Do You Know Your Requirements Under the Recently Expanded Laws Focused on Protecting Consumers Against Fraud and Identity Theft?
On May 24, 2018 Congress enacted S.2155 - Economic Growth, Regulatory Relief, and Consumer Protection Act. The law expands consumer rights when they feel they have been, or are about to become, a victim of fraud or identity theft.
Specifically, the law amends provisions of the Fair Credit Reporting Act (FCRA) by extending the length of time of an initial fraud alert, from ninety (90) days to one year, and allows consumers the ability to obtain a security freeze, free of charge, with all three nationwide credit reporting agencies (Experian, Equifax, and TransUnion).
The law also requires a new consumer notice advising of their rights to obtain a security freeze. The new notice is required, effective September 21, 2018, at any time a consumer is required to receive a summary of rights under section 609 (§1681g) of the FCRA. The notice shall include the following:
“You have a right to place a ‘security freeze’ on your credit report, which will prohibit a consumer reporting agency from releasing information in your credit report without your express authorization. The security freeze is designed to prevent credit, loans, and services from being approved in your name without your consent. However, you should be aware that using a security freeze to take control over who gets access to the personal and financial information in your credit report may delay, interfere with, or prohibit the timely approval of any subsequent request or application you make regarding a new loan, credit, mortgage, or any other account involving the extension of credit.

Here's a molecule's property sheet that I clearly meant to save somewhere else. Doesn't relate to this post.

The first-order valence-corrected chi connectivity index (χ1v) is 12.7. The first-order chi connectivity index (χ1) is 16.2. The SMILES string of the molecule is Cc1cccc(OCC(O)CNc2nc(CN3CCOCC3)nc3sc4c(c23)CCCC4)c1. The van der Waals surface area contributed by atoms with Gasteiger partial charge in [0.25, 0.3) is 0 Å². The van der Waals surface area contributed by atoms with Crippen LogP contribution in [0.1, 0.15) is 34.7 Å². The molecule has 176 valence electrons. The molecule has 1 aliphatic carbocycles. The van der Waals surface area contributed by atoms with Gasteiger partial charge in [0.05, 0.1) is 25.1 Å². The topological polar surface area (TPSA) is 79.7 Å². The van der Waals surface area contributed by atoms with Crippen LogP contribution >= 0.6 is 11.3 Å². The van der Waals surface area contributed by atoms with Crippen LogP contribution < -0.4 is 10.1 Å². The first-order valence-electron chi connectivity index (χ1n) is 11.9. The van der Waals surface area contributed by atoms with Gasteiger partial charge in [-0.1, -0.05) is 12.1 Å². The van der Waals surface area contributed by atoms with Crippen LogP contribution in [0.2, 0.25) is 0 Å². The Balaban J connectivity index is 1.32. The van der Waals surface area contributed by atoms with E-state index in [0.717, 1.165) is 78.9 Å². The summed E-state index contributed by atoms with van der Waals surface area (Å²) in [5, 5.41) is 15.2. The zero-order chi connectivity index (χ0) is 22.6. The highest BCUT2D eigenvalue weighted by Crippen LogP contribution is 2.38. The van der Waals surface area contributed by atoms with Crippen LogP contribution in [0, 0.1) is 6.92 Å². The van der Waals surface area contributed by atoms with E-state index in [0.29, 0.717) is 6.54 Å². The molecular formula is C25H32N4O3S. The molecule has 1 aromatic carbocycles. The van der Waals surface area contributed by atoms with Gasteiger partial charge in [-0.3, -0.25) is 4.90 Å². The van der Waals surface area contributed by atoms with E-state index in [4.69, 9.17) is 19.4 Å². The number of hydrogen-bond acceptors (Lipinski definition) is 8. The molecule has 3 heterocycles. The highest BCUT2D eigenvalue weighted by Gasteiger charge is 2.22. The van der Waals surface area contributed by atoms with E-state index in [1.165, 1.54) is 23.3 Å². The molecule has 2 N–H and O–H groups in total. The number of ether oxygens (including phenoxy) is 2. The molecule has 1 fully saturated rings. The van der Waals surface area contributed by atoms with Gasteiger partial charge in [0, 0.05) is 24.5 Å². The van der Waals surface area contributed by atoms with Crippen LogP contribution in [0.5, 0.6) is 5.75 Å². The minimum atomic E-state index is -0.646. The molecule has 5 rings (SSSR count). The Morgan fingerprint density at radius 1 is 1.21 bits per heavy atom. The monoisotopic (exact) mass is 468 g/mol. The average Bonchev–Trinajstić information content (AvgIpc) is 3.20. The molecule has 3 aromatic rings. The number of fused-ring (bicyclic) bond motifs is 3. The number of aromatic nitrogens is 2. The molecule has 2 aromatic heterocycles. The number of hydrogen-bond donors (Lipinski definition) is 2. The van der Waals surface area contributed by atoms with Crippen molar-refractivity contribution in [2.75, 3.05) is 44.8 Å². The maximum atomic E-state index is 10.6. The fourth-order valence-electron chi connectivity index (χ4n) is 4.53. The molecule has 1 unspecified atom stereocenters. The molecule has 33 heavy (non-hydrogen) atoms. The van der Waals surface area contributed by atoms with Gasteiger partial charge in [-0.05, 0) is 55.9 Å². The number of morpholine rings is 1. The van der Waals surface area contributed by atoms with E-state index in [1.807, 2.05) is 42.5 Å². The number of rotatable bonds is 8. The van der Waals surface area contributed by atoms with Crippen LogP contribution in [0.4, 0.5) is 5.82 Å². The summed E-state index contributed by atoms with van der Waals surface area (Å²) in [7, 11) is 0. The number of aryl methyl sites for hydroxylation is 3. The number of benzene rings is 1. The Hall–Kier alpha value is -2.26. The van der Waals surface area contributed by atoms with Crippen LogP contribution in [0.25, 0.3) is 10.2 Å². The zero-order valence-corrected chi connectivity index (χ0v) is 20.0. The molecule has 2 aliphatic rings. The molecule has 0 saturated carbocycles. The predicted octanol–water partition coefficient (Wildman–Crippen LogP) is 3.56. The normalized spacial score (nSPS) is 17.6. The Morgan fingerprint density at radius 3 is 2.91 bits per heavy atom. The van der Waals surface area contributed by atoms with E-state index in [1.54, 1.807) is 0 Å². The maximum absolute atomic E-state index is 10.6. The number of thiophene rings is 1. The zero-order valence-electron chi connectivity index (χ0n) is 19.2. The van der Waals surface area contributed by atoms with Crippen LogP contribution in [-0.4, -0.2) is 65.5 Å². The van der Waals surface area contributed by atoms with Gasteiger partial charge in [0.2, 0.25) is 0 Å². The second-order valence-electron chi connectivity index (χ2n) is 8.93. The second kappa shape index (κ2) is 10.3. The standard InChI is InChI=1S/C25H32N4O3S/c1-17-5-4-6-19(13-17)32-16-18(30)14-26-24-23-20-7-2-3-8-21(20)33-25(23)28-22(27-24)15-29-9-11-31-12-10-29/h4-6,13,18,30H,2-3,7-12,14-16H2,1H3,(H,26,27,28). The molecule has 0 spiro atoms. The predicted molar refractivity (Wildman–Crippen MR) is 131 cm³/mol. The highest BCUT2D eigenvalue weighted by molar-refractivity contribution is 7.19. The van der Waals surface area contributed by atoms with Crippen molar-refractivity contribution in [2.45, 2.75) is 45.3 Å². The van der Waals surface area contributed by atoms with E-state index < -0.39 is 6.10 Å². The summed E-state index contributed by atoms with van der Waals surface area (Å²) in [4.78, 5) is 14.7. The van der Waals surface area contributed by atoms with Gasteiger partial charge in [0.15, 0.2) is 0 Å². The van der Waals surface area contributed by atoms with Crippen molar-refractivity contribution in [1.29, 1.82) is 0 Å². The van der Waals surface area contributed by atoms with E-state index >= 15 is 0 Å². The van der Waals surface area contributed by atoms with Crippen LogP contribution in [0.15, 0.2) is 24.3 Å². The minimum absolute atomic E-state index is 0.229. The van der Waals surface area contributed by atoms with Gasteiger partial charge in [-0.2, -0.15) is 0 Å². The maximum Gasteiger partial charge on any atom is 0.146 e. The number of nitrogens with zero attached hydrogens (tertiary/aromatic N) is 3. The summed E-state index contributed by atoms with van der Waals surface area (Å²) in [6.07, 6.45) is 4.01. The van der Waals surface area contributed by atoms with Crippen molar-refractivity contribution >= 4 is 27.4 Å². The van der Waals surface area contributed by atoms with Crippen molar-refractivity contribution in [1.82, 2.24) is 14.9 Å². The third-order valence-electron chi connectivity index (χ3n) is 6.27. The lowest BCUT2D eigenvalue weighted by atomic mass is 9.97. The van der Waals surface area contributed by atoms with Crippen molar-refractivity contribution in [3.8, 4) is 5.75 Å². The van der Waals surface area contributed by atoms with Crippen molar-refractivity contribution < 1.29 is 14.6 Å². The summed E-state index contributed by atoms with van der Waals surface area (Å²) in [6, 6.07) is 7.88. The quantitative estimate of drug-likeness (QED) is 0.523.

“As an alternative to a security freeze, you have the right to place an initial or extended fraud alert on your credit file at no cost. An initial fraud alert is a 1-year alert that is placed on a consumer’s credit file. Upon seeing a fraud alert display on a consumer’s credit file, a business is required to take steps to verify the consumer’s identity before extending new credit. If you are a victim of identity theft, you are entitled to an extended fraud alert, which is a fraud alert lasting 7 years.
“A security freeze does not apply to a person or entity, or its affiliates, or collection agencies acting on behalf of the person or entity, with which you have an existing account that requests information in your credit report for the purposes of reviewing or collecting the account. Reviewing the account includes activities related to account maintenance, monitoring, credit line increases, and account upgrades and enhancements.”
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